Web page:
Welcome


NBDC is the nation’s organization for all Black disabled people.  Membership and partners includes Black disabled organizations, disabled people, parents, family members, faith based, non-profits, and academic and policy leaders.

Founded in 1990, in response to the need for Black disabled people to organize around mutual concerns, NBDC is dedicated to examining and improving; community leadership, family inclusion, entrepreneurship, civil rights, service delivery systems, education and information and Black disabled identity and culture through the lenses of ableism and racism. Select here for welcome video.


"Thank you for your participation in the ADA 30 celebration, the conversation was rich and I was able to gain a greater understanding of the separation of Disabled and Black & Disabled.  I was one who, knowing the issues faced by race and discrimination, wanted to believe that disability is what ties us and we shouldn't separate.  But after yesterday, I gained a perspective that I understand but didn't want to believe.  Thank you."

                                                                                                                                   Lisa Franklin

VOTE

Power To The People!

Guardianship

MIAMI — At 22, Tyler Borjas had a job, a bank account and got around using Uber and Metrorail.

But he couldn’t legally vote, buy a house or make travel plans. That’s because a Miami-Dade court deemed Borjas, who has autism, “incapacitated,” and placed him under guardianship.

“I want to make my own decisions,” Borjas, who is now 25, said. “I want my rights back.”

Guardianship essentially stripped Borjas of his rights, meaning he couldn’t legally make decisions for himself, said Viviana Bonilla López, an attorney working with Disability Rights Florida, an advocacy group.

Mental Health is a Crime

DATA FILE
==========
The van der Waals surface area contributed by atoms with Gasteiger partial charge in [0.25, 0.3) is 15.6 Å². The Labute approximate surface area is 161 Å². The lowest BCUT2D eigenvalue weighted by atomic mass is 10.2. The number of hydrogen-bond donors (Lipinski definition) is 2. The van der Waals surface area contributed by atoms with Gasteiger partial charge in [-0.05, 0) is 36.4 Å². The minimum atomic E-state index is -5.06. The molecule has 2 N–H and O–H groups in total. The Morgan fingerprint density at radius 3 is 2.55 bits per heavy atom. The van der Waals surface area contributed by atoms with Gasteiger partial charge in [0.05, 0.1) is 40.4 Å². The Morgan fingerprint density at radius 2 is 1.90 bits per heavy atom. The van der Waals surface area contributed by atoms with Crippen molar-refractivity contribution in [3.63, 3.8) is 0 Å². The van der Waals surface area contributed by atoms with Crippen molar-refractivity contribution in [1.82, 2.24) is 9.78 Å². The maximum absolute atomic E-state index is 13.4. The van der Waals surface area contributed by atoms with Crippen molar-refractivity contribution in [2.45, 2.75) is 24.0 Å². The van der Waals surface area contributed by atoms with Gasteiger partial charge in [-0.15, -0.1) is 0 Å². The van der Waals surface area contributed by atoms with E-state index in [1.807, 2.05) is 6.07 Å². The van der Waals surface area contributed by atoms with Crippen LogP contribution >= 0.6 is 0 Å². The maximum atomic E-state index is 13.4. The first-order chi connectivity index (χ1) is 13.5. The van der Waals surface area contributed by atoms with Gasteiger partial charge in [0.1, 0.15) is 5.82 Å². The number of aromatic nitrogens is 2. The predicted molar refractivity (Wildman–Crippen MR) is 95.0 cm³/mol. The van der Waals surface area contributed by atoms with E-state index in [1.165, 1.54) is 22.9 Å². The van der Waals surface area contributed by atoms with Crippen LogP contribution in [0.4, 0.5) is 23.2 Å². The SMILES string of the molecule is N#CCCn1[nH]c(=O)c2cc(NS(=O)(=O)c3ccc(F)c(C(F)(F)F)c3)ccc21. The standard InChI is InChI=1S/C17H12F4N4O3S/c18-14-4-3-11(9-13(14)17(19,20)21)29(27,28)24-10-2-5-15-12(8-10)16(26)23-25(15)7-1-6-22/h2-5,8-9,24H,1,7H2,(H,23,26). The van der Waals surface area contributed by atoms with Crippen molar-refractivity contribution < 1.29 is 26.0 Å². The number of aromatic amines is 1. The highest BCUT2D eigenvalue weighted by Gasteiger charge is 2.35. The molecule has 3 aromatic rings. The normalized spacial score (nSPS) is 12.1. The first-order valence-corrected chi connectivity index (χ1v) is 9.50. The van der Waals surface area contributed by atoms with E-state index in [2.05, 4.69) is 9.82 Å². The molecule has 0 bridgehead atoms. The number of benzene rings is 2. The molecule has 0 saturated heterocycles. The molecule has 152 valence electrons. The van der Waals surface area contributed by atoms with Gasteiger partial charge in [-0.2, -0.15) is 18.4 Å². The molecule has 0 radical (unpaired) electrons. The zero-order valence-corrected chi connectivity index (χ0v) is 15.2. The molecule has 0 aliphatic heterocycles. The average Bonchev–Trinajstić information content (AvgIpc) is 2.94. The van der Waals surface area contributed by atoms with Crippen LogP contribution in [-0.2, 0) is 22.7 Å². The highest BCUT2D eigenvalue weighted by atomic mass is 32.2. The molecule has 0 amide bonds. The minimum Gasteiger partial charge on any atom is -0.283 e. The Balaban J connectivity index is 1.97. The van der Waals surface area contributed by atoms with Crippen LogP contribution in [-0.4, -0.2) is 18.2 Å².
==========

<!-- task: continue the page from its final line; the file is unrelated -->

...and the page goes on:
Daniel Prude, right, and his brother, Joe.Roth and Roth LLP, via Associated Press

On March 23, just a day after having gone to the hospital for mental health problems, a 41-year-old man named Daniel Prude bolted out of his brother Joe’s home in Rochester, N.Y, wearing few clothes. Joe was scared about what might happen to his brother. So he did what many Americans do when facing an emergency involving mental illness. He called 911.

Black Funding Denied

In light of the national uprising sparked by the murders of George Floyd and Breonna Taylor (and building on other recent tragic movement moments going back to the 2014 murder of Michael Brown in Ferguson, Missouri), NCRP is analyzing grantmaking by community foundations across the country to find out exactly how much they are – or are not – investing in Black communities.

Race, Ethnicity and Disability: The Financial Impact of Systemic Inequality and Intersectionality

Today, the U.S. is facing two concurrent crises, the COVID-19 pandemic and widespread recognition of historic and systemic racism that disproportionately impact Americans that are Black, Indigenous and People of Color (BIPOC). COVID-related hospitalization rates for nonHispanic, Black and Indigenous persons are five times that of non-Hispanic   read more

 

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